U.S. District Judge Raymond Dearie of the Eastern District of New York has ruled that initial coin offerings (ICOs) may be subject to securities law. The ruling came in the court’s denial of defendant Maksim Zaslavkiy’s motion to dismiss an indictment that alleges that he committed securities fraud for selling tokens that he claimed represented shares in a real estate venture and a separate diamond business. Zaslavskiy’s motion to dismiss argued that the investment schemes and their related ICOs did not involve securities and are beyond the reach of federal securities laws and that the securities laws, specifically the Exchange Act and SEC Rule 10b-5, are unconstitutionally vague as applied to this case.
Judge Dearie found that the indictment is constitutionally sufficient and meets the pleading requirements of the Federal Rules of Criminal Procedure. As for the application of securities laws, to state a valid claim of securities fraud under Section 10(b), the allegedly fraudulent conduct must involve a “security.” The definitions of “security” in the relevant securities laws includes “investment contracts,” and whether the investment schemes at issue in this case are investment contracts is a question reserved for the ultimate fact-finder, which will be required to conduct an independent Howey analysis based on the evidence presented at trial. At the motion to dismiss stage, the court must decide whether the “elements of a profit-seeking business venture” are sufficiently alleged in the indictment such that, if proven at trial, a reasonable jury could conclude that investors provided the capital and shared in the earnings and profits, and that the promoters managed, controlled and operated the enterprise. Judge Dearie concluded that such elements were sufficiently alleged in the indictment, and that if such allegations were proven, they would permit a reasonable jury to conclude that Zaslavskiy promoted investment contracts.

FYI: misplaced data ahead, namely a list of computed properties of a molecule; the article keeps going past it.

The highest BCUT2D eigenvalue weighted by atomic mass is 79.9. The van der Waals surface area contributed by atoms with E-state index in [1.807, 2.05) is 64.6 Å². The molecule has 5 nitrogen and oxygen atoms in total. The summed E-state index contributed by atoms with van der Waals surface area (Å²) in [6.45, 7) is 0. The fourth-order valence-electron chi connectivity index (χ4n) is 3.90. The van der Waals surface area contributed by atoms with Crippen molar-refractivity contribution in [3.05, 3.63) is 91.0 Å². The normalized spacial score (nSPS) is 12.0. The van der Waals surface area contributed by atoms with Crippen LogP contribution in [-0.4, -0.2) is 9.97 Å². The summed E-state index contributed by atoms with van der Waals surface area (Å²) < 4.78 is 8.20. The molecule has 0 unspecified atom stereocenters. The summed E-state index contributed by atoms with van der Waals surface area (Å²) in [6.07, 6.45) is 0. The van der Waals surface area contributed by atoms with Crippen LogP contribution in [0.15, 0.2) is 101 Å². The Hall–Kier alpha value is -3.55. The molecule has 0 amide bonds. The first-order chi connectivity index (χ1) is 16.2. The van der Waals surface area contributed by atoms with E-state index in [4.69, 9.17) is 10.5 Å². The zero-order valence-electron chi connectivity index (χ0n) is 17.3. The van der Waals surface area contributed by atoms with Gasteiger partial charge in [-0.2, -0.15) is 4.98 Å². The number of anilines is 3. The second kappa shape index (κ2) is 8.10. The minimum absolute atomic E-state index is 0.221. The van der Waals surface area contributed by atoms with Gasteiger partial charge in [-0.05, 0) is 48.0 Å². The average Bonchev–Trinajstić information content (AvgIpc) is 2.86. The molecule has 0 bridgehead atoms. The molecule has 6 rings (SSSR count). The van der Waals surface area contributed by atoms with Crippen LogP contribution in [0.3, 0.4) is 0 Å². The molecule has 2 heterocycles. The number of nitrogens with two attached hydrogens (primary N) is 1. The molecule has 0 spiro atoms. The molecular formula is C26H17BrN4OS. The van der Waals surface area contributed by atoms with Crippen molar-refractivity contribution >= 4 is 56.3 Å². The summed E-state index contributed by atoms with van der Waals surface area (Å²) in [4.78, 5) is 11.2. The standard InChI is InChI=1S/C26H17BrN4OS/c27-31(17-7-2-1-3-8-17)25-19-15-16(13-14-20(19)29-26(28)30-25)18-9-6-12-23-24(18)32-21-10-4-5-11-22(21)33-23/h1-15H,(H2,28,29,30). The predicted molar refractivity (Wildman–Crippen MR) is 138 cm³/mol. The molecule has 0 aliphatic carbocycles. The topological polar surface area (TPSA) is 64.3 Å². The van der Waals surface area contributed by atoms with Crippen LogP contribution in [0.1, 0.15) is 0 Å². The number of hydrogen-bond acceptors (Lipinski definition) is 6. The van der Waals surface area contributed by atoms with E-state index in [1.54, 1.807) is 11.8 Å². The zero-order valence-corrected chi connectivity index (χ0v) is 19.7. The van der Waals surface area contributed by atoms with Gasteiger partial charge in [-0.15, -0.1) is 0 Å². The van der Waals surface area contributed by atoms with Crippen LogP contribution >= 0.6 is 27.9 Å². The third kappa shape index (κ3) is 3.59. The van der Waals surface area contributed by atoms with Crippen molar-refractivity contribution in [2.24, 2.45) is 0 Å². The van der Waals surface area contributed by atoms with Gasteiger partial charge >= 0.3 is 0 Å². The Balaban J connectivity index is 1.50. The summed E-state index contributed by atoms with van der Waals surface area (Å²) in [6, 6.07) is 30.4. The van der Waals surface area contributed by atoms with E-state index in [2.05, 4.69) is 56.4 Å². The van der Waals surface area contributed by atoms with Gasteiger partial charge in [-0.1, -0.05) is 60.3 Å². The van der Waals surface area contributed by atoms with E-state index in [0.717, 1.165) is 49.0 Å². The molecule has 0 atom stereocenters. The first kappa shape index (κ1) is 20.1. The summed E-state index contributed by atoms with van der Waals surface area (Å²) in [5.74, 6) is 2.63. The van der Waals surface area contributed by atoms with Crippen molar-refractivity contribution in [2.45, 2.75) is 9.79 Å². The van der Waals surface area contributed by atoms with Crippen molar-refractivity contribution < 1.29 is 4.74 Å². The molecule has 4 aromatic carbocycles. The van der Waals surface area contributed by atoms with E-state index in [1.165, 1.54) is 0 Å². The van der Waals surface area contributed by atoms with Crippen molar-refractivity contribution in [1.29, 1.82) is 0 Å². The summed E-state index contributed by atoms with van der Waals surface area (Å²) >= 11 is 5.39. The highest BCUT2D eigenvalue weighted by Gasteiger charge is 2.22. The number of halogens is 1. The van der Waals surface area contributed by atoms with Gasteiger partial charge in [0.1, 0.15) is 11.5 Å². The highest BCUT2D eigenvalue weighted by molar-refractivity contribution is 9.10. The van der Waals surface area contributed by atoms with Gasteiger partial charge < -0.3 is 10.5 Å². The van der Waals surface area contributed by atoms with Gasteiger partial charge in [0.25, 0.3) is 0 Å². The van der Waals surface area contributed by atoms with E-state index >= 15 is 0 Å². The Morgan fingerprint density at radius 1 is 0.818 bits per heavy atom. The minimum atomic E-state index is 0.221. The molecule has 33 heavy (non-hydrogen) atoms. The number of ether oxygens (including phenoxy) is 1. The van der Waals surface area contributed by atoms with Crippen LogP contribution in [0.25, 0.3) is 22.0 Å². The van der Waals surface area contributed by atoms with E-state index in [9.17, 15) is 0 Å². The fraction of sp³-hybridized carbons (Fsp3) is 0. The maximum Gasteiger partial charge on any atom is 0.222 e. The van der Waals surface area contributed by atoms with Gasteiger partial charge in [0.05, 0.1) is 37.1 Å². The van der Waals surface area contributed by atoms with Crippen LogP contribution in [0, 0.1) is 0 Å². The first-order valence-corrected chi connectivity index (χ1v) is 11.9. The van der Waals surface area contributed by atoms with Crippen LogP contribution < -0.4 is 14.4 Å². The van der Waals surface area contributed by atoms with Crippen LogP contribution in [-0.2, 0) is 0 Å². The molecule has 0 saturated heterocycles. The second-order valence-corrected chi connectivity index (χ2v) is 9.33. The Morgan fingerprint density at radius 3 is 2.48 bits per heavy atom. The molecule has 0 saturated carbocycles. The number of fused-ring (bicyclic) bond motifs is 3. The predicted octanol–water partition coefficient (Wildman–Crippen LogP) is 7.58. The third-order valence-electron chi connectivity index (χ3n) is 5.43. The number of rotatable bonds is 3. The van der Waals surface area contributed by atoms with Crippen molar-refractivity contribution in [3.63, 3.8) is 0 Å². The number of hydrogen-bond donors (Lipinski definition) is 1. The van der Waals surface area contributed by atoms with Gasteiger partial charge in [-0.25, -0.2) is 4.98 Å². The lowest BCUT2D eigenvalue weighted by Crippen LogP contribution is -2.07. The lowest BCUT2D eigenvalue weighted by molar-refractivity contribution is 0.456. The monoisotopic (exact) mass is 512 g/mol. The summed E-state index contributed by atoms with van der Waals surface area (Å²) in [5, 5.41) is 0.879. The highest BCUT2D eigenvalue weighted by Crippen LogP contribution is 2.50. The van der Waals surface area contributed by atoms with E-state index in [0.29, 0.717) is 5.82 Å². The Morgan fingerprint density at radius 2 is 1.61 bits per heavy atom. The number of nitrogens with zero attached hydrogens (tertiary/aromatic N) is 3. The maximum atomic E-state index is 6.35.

With respect to Zaslavskiy’s argument that the securities laws are unconstitutionally vague as applied, the court said that the Exchange Act, Rule 10b-5, and the definition of “investment contract” in Howey taken together make it reasonably clear at the relevant time that the charged conduct was criminal. Judge Dearie noted that securities laws are meant to be interpreted flexibly. Furthermore, he stated that case law interpreting Howey and related guidance issued by the SEC about its regulatory authority and enforcement power provide the notice that is constitutionally required (here, Judge Dearie cited to the DAO Report and public statements made by Chairman Clayton on cryptocurrencies and initial coin offerings). Moreover, Judge Dearie stated that these securities laws set forth the types of behavior that constitutes securities fraud and that they are intended to prevent the conduct described in the indictment.
Judge Dearie’s denial of the motion to dismiss means that the case will proceed to trial, where Zaslavskiy is free to argue that, under the Howey test, the relevant tokens were not investment contracts. We will provide updates on this case as it moves to trial.